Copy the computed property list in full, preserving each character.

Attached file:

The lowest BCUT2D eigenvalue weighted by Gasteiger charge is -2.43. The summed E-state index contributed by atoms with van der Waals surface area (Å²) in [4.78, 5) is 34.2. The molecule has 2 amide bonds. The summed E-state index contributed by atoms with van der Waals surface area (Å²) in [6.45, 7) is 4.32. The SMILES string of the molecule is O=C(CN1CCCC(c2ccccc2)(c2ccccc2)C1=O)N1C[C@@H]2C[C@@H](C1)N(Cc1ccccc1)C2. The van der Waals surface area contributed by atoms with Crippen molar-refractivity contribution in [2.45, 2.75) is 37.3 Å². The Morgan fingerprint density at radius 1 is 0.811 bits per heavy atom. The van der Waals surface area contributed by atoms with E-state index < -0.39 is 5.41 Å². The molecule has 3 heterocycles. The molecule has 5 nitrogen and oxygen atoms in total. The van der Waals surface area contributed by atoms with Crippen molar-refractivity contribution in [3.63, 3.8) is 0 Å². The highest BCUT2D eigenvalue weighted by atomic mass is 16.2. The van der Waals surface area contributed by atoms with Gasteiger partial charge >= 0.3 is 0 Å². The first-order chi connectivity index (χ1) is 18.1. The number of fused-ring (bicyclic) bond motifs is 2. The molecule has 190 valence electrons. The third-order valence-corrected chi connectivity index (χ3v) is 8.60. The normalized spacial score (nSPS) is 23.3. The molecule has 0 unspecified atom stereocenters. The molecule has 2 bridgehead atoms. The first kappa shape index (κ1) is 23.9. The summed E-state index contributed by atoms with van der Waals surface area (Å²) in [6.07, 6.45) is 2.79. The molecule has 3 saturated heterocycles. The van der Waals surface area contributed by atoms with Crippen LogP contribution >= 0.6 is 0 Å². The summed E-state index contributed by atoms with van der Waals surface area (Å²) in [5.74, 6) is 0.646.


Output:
The lowest BCUT2D eigenvalue weighted by Gasteiger charge is -2.43. The summed E-state index contributed by atoms with van der Waals surface area (Å²) in [4.78, 5) is 34.2. The molecule has 2 amide bonds. The summed E-state index contributed by atoms with van der Waals surface area (Å²) in [6.45, 7) is 4.32. The SMILES string of the molecule is O=C(CN1CCCC(c2ccccc2)(c2ccccc2)C1=O)N1C[C@@H]2C[C@@H](C1)N(Cc1ccccc1)C2. The van der Waals surface area contributed by atoms with Crippen molar-refractivity contribution in [2.45, 2.75) is 37.3 Å². The Morgan fingerprint density at radius 1 is 0.811 bits per heavy atom. The van der Waals surface area contributed by atoms with E-state index < -0.39 is 5.41 Å². The molecule has 3 heterocycles. The molecule has 5 nitrogen and oxygen atoms in total. The van der Waals surface area contributed by atoms with Crippen molar-refractivity contribution in [3.63, 3.8) is 0 Å². The highest BCUT2D eigenvalue weighted by atomic mass is 16.2. The van der Waals surface area contributed by atoms with Gasteiger partial charge >= 0.3 is 0 Å². The first-order chi connectivity index (χ1) is 18.1. The number of fused-ring (bicyclic) bond motifs is 2. The molecule has 190 valence electrons. The third-order valence-corrected chi connectivity index (χ3v) is 8.60. The normalized spacial score (nSPS) is 23.3. The molecule has 0 unspecified atom stereocenters. The molecule has 2 bridgehead atoms. The first kappa shape index (κ1) is 23.9. The summed E-state index contributed by atoms with van der Waals surface area (Å²) in [6.07, 6.45) is 2.79. The molecule has 3 saturated heterocycles. The van der Waals surface area contributed by atoms with Crippen LogP contribution >= 0.6 is 0 Å². The summed E-state index contributed by atoms with van der Waals surface area (Å²) in [5.74, 6) is 0.646.